Rabies is a fatal disease (50 000 death in the third Word countries) caused by a virus from a family Rhabdoviridae (from a Greek noun rhabdos – a rod). A virus, cause rabies, demonstrated a characteristic bullet-like shape. Human beings are infected by rabid animal bite (dogs or foxes); there is a possibility of infection through the aerosols in caves invested by carnivorous bats. The virus is ubiquitous; the exceptions are: Antarctic, the British Isles, Ireland, Island, New Zealand, Hawaii, Bahamas and Bermudas. In the Western countries and the USA, also in Poland, the prevalence of rabies is low (1 case in the USA in 1998 and 4 in 1997), but in countries like India or Mexico, the prevalence is in a range of 3.3/105 and thousand of deaths every year (mainly in India). About 50% of cases of rabies is diagnosed in boys under 15. Neuropathologic study reveals features of encephalitis; cytoplasmic Negri bodies are present within the neurons.
Progressive multifocal leucoencephalopathy (PML) is an invariably lethal, progressive demyelinating disease, caused by the JC virus (the term consists of initials of the patient, in whom the virus has been first isolated – John Cunningham), of the Polyomaviridae family. Before, the JC virus was enumerated among the Papovaviridae, a family which includes also papillomaviruses. The JC virus has been isolated from brains of patients with progressive multifocal leucoencephalopathy and is considered the etiologic factor here, although it may also cause renal and upper respiratory tract diseases. Suggestions about viral aetiology of PML appeared as early as the ‘50s, but only ultrastructural studies by Gabrielle Zu Rhein revealed structures identical to virions of polyoma viruses. Microscopic lesions are usually much more pronounced than those visible by naked eye. Most often, these are symmetric, diffuse foci of subcortical demyelination, ranging from microscopic to large, confluent and encompassing most of the white matter in a particular area. Within these foci visible are oligodendrocytes featuring large basophilic nuclei with viral inclusion bodies and hypertrophic, monster astroglial cells.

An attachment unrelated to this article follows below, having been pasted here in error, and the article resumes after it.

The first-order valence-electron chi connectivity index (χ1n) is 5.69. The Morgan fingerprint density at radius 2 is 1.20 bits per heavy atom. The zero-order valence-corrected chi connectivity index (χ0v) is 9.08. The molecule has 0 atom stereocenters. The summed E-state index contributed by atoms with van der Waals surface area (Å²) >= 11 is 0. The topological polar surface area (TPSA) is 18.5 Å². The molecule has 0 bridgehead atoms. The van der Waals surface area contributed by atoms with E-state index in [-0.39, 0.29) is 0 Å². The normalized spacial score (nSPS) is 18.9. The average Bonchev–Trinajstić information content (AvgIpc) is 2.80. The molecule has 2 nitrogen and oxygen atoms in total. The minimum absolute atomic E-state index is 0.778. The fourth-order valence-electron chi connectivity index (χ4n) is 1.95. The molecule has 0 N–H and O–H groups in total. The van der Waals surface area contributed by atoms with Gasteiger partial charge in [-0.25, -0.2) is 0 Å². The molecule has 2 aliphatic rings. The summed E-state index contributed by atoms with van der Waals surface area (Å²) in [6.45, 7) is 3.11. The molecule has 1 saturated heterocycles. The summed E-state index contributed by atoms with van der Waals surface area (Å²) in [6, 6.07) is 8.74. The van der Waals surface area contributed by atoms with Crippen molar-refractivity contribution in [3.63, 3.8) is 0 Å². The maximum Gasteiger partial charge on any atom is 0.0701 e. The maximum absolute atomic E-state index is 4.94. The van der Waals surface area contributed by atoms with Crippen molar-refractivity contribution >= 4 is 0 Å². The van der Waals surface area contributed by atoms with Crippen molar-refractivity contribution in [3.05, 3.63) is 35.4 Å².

Borna disease (the name stem from a small village in Saxony, Germany where the disease became epidemic in 1895) is caused by atypical virus (Borna disease virus, BDV). BDV is prototypic virus of the family Bornaviridae, within the order Mononegavirales within which viruses of Ebola and Mahrburg, an Rhabdoviridae are also classified. Noteworthy, all attempts to isolate BDV with methods of classical virology failed and the virus was only molecularly cloned in the late eighties of the XX century. BDV occur epidemically in Germany, Switzerland, North America, Japan and Israel. It seems that, analogously to rabies virus, it may infect all the vertebrates including horses, primates, ships, lamas, hippos, cats and cattle but also birds (ostrich). The virus reservoir are probably small rodents. The problem of BDV infection in humans is still open to debate.
Two cases of intraspinal thoracolumbar tumours with meningeal involvement in boys aged 10.5 and 12 years are presented. Medical history of both patients comprised headaches and back pains lasting for some weeks and months before admission. Because of the significant extension of the neoplastic process, one patient was disqualified from tumour resection and was administered with neoadjuvant chemotherapy. The second patient received partial tumour resection and supplementary intense chemotherapy. Both children died of disease progression after 2 and 15 months after first symptoms occurrence, respectively. Autopsy revealed malignant gliomas with extensive meningeal involvement as well as neoplasm dissemination within central nervous system via cerebro-spinal fluid in both cases. Vertebral pain is a rare neurological symptom in children, requiring particular attention and thorough radiological examination. It needs to be stressed that headaches may be also the first symptom of the tumour located within vertebral column.